Around noon we started in Oeiras, enjoyed a somewhat cheesy sunset and the classic “remains of yesterday” and drove towards Sines.
But I have to write a few words about the classic. Jens is known to be incurably addicted to Lasagna. I can sometimes use a little variety on my plate. That's why I think about how I can serve other dishes in the form of a lasagna. Doesn't help much though.
I packed a cauliflower potato gratin between lasagna pasta plates. It was very delicious. Afterwards Jens said that it would be like paste in the stomach. He struck like he was eating a real lasagna.
So much for the remains of yesterday. We drove out of the harbor in weak winds, were able to set sail after half an hour and turned towards our destination two hours later. If the wind adheres to the forecast, we will arrive in Sines tomorrow shortly after sunrise. Unfortunately there is no tram there.
Not much happens at first during my watch. The wind increases a little bit, we are getting faster. This is roughly as it was predicted. Our plan still fits the weather. Let's see how many engine hours are added in the end. The wind vane keeps us on course, on our track you can see how the Cabo Espichel turned the wind and thus changed our course line. Unfortunately, it is changing back and is becoming less favorable.
At some point I see a freighter on the AIS that has been targeting us for a while. Somehow the captain wants to go exactly where we are going. But it fits. Ultimately, the freighter passes 250 meters in front of us. No problem.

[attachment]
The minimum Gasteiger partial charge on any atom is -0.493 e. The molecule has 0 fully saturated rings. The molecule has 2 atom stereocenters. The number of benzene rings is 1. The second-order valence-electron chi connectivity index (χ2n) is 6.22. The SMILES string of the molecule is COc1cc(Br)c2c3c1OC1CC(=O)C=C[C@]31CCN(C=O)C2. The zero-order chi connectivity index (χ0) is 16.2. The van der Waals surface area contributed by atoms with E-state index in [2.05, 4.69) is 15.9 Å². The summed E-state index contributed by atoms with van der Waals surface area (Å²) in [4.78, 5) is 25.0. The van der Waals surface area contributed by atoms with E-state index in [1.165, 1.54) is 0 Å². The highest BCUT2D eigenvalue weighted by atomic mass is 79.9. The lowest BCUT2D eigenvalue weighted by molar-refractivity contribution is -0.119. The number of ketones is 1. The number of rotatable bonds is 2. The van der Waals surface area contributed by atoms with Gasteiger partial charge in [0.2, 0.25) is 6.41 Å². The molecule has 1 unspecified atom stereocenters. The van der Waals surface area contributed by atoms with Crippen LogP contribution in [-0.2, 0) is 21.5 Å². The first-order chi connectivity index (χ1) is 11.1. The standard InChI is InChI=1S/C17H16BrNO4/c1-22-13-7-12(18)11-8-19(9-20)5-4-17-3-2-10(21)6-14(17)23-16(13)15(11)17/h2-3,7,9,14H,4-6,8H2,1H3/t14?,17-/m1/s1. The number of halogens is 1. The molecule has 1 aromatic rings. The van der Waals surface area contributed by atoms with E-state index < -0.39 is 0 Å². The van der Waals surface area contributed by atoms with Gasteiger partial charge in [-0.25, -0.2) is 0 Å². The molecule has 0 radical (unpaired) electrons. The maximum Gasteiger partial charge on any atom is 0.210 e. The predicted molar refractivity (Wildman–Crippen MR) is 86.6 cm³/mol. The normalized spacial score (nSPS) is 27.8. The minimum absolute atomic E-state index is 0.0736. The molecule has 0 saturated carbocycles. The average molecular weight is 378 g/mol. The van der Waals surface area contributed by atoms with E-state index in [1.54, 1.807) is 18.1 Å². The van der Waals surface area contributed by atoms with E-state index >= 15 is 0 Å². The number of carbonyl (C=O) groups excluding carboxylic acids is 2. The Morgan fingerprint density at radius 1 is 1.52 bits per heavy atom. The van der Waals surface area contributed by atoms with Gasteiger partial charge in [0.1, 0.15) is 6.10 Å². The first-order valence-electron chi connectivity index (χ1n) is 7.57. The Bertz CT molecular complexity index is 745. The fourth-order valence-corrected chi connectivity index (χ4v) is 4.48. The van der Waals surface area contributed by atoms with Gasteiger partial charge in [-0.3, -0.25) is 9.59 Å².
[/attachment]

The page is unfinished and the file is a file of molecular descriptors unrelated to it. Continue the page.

Overall, a pleasant, quiet crossing, even though we are driving a course high on the wind. This is the type of course that is usually exhausting. But the wave is still limited. We slide through the dark water.
I am amazed how far out there the internet still works. That is a few miles from Sissi to the next radio mast. That impresses me - that's why I blog live from the crossing. Our position is currently 38 ° 16'N 9 ° 07'W. It's midnight.
It is now a good 12 hours later. I notice that last night I forgot to put the screenshot of the navigation computer in this post. As beautiful as the sailing is at night, sometimes I'm a little inattentive at the time.
I think the picture shows very nicely how the wind on the cape is redirected and how this influences our course. In pre-wind vane times, we always adjusted the autopilot in these situations or plucked the sails. Now we don't do anything anymore - a real gain in comfort.
We finally connected the first line to the dock at 9:57 a.m. The GNR was there at 10:13 am and filled out forms. Then I was at the harbor master from 10:28 a.m. to 10:57 a.m., the same data was written in other forms. Then I took a look at the showers - a real temple. The best showers since Belfast. And for only € 16.31 a night. If the place is still beautiful now, I could become weak. But the wind forecast for tomorrow is pretty good. Let's see how the stay here develops.